The former Labour spin doctor Alastair Campbell has blamed a failure of Labour to confront Brexit alongside a culture of nastiness in the party for the Conservative Party’s landslide majority.
Speaking on ITV’s Good Morning Britain, Campbell pointed to reactions to Labour’s spending pledges, divisions in the Labour party, and Corbyn being “dragged kicking and screaming” into his policy on Brexit for their worst result since 1935.
He said: “I think that if you go right back through parliament, Brexit has been a problem for the party. I think it’s not just about the divisions that you’ve just seen played out, it’s also this sense of Jeremy Corbyn being dragged kicking and screaming into a position he was never very comfortable with.
“But also I think not confronting the issue of Brexit, trying to kind of face two ways on it. And then I do think also anti-Semitism became a real problem for the party – it sort of spoke to this nastiness inside the Labour party which Corbyn’s leadership allowed to enter and develop.”
Campbell continued: “I think on the economy, yes Labour is right their were lots of things on the manifesto people liked, but I think there was a sense it was to some extent not credible.”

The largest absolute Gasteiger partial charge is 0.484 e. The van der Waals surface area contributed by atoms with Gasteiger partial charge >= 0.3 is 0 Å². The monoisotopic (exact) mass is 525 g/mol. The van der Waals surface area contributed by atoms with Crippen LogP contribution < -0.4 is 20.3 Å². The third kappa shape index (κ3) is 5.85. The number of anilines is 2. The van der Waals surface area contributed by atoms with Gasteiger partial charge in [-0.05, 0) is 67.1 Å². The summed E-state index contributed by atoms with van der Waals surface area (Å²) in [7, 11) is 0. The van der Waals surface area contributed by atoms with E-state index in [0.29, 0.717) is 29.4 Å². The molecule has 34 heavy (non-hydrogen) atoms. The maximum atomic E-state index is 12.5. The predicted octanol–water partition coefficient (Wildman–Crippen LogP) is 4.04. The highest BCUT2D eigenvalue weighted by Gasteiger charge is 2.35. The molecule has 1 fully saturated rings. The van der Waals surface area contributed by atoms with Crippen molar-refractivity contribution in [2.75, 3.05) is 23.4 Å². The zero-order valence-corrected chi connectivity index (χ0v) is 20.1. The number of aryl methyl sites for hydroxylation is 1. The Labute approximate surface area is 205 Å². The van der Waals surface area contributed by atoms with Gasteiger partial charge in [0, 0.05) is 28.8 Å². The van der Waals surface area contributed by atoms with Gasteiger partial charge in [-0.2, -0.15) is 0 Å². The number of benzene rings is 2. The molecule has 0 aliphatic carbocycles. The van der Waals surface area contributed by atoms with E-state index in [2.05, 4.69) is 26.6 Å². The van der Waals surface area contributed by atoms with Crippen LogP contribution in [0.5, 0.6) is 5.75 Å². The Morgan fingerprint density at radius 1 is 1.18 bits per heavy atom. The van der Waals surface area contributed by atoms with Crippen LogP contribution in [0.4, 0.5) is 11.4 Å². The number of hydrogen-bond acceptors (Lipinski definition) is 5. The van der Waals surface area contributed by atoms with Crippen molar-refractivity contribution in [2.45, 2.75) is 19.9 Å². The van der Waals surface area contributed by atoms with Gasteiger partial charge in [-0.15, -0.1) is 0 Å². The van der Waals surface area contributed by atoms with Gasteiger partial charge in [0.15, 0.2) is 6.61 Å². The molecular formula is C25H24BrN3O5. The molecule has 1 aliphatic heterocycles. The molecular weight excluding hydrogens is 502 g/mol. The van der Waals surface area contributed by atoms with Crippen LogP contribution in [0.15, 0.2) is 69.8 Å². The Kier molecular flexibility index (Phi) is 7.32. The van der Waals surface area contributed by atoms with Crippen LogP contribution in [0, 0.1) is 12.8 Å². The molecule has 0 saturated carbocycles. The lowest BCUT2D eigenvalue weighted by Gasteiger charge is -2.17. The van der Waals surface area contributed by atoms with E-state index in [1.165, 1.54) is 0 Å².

Campbell then got in a spat with host Piers Morgan after Morgan asked how much he took responsibility for leading the People’s Vote alongside Tony Blair, adding that this election was effectively a People’s Vote.
“Did you listen to what I said?” Campbell replied. “I accept it. Piers I don’t know if you understand how democracy works, but if you lose an election it doesn’t necessarily mean you agree with everything they have done.”
He continued: “In a democracy you have to fight for what you believe in. Boris Johnson has fought for what he believes in and he’s won.
“He’s now got a mandate to take his withdrawal agreement through. Does that mean I have to stand here and say I think that’s a great thing for the country? No I don’t.”